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It is not common practice to identify health-related needs and goals when developing a statement of transition services within a student’s IEP. However, lack of attention to health needs and health management can jeopardize goals for learning, working, and living safely in the community. For this reason it is important that young people with disabilities know how to manage their own health care and work with appropriate professionals as partners in their care.
Health is an important factor to include even if chronic health concerns do not exist. All people must deal with health problems and learn how to maintain good health.
Transferring responsibility for self-care to an adolescent is a complex process. It requires assessing a variety of factors, including the complexity of a youth’s health needs, his or her physical and cognitive abilities and degree of self-determination, as well as family factors (Kelly, Kratz, Bielski, & Rinehart, 2002). Cultural factors such as values, health care practices, and beliefs about disability must also be considered (Geenen, Powers, & Lopez-Vasquez, 2001). The IEP lends itself well to evaluating factors needed for successful health outcomes as youth transition from special education to the adult world….
Because it is not yet common practice, families may find they have to bring health-care concerns to the attention of the IEP team in order for their son or daughter’s health needs to be addressed. It can also be very difficult for parents to give full responsibility for health issues to a young adult because of the obvious dangers of mismanagement....It is beneficial to clearly identify concerns and discuss best- and worst-case scenarios. Support and emergency plans can be developed, and youth can become aware of the impact of certain behaviors on their health in order to make informed choices. This approach has been successful in alleviating some fears and providing teens with a better understanding of how to maintain their health. These and other health-care issues can be addressed in the statement of transition services in a student’s IEP....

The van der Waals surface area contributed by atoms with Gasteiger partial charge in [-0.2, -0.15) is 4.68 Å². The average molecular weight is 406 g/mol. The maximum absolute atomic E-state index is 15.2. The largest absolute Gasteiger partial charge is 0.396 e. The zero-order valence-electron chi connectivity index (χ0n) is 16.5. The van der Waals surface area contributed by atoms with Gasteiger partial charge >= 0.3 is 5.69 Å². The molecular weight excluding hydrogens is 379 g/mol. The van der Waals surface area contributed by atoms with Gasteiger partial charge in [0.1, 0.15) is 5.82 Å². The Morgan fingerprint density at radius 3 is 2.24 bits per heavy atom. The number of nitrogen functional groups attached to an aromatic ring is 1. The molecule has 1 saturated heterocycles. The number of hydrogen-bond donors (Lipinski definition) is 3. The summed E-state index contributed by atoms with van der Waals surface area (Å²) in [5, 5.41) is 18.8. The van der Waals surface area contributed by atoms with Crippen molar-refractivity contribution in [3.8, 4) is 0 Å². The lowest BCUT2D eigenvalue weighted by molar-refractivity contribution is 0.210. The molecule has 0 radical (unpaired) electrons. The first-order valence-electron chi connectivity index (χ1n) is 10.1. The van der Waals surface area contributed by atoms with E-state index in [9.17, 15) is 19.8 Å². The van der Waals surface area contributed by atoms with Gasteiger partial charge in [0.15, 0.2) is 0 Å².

Geenen, S., Powers, L. E., & Lopez-Vasquez, A. (2001). Parents as partners: Understanding and promoting the multicultural aspects of parent involvement in transition planning. Portland, OR: Oregon Health Sciences University, Center on Self-Determination.
Kelly, A. M., Kratz, B., Bielski, M., & Rinehart, P. M. (2002). Implementing transitions for youth with complex chronic conditions using a medical home. Pediatrics, 100(6), 1322-1327.
Excerpted and reprinted with permission from Parent Brief: What Does Health Have to Do with Transition? Everything! (May 2006), by Ceci Shapland, Co-Director of the Healthy & Ready to Work National Center. Published by the National Center on Secondary Education and Transition, University of Minnesota. For the full article go to www.ncset.org/publications.
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Retrieved from the Web site of the Institute on Community Integration, University of Minnesota (http://ici.umn.edu/products/impact/192/default.html). Citation: Gaylord, V., Agosta, J., Barclay, J., Melda, K. & Stenhjem, P. (Eds.). (2006). Impact: Feature Issue on Parenting Teens and Young Adults with Disabilities 19(2). [Minneapolis: University of Minnesota, Institute on Community Integration.]
The PDF version of this Impact, with photos and graphics, is also online at http://ici.umn.edu/products/impact/192/192.pdf.
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